During the last few years tomatoes have been gaining ground as one of the healthiest foods that can be grown in the garden. They contain lots of vitamin C, have very few calories and are a rich source of lycopene.
Lycopene, a nutrient produced by tomatoes and other red colored vegetables, has been found to be an antioxidant that helps people resist certain diseases and health disorders. Maybe you have seen some ketchup labels extolling the virtues of lycopene.
Until recently red tomatoes were thought to deliver the highest amounts of lycopene. Now according to a report published in the February issue of USDA Agricultural Research Magazine, preliminary research has shown that an orange colored heirloom tomato called ‘Tangerine’ actually has more usable lycopene than the typical red tomato.
The difference seems to be in the different types of lycopene produced by red vs. Tangerine tomatoes. The lycopene in the Tangerine variety is of a form that is more easily absorbed by our bodies.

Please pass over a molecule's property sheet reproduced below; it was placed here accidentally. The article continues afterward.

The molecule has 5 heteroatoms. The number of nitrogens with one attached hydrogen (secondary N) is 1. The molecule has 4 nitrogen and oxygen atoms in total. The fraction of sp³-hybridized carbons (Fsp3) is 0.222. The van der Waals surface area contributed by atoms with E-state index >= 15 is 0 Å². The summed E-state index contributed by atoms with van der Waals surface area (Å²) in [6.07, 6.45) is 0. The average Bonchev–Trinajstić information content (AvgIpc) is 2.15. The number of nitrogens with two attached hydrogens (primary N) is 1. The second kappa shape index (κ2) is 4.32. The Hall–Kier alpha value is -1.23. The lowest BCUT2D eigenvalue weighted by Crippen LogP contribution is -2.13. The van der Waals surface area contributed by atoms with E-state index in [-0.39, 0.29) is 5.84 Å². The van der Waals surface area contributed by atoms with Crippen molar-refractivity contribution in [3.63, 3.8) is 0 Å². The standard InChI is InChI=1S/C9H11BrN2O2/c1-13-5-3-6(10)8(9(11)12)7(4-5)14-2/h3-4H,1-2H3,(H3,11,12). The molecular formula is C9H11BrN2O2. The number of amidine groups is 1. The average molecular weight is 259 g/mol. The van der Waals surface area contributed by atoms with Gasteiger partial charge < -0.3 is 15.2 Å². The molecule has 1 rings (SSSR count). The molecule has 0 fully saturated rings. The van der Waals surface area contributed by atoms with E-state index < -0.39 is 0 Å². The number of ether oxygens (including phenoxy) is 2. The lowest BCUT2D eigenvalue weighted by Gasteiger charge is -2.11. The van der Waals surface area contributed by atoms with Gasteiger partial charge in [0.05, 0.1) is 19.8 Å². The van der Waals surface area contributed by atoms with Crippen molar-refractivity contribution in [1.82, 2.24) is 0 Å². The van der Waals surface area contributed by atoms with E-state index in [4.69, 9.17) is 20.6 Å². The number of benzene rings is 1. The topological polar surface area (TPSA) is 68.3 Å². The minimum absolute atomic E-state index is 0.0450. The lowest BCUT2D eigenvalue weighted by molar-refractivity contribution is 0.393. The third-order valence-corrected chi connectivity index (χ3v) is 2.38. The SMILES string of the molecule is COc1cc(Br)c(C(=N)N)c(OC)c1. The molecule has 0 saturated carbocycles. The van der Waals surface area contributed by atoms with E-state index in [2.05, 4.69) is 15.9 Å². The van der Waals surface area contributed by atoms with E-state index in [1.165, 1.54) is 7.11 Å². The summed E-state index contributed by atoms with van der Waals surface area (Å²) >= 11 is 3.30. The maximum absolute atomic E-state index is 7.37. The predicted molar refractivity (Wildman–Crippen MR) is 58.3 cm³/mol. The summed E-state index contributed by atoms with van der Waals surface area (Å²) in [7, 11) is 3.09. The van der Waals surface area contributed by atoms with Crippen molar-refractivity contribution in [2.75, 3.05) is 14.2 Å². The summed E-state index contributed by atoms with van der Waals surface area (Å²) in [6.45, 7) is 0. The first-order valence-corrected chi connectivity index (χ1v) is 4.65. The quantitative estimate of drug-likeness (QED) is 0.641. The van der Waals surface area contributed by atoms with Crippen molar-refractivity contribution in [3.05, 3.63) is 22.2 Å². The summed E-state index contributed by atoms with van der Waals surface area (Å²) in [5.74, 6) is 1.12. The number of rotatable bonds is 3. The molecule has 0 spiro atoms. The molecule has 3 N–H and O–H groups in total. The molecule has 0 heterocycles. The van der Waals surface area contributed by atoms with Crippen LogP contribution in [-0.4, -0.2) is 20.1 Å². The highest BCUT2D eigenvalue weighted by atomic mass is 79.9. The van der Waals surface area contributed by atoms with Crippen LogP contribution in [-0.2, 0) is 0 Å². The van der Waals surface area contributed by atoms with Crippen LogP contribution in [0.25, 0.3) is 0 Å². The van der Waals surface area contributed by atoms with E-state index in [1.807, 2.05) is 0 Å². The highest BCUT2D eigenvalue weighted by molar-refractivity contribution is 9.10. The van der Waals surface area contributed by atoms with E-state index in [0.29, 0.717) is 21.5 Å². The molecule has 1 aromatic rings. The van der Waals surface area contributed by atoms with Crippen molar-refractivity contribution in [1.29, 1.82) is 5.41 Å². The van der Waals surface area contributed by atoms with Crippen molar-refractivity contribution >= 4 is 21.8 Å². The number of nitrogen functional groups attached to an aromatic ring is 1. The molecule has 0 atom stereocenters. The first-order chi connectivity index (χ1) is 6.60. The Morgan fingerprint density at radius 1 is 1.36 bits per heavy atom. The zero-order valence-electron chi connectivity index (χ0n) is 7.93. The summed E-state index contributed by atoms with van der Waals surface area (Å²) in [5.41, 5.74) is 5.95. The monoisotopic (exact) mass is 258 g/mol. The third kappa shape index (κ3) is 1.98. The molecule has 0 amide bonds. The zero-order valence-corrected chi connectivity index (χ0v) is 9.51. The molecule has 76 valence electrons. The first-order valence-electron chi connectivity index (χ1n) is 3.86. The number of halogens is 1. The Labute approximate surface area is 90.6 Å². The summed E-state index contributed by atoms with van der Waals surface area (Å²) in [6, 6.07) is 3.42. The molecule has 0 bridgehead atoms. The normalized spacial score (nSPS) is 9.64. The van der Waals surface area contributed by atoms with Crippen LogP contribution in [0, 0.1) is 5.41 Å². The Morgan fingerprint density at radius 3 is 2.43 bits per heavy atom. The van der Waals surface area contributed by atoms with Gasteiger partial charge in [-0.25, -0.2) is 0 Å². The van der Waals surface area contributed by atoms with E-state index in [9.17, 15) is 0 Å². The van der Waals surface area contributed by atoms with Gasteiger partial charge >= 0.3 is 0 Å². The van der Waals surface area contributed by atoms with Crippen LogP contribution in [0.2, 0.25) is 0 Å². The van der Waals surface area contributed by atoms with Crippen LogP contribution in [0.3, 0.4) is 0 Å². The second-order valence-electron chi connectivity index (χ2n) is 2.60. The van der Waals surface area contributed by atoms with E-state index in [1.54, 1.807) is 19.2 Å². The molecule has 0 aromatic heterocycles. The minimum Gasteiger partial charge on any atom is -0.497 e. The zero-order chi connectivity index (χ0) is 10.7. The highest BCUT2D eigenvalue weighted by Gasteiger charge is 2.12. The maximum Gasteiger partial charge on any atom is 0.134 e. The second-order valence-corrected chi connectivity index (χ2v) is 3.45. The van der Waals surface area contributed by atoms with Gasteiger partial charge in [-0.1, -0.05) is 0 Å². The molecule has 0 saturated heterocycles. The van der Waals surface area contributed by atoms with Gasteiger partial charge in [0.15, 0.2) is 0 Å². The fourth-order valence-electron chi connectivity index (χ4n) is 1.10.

It sounds like ‘Tangerine’ was the only orange colored variety tested in this study. It remains to be seen if other orange colored varieties produce similar results.
I’m sure there will be a run on Tangerine tomato seeds this spring, so it may be a good idea to get your order in early. Another good thing about this variety is that like most old heirloom varieties it is not a hybrid. Seeds saved from these tomatoes will come back true to type year after year.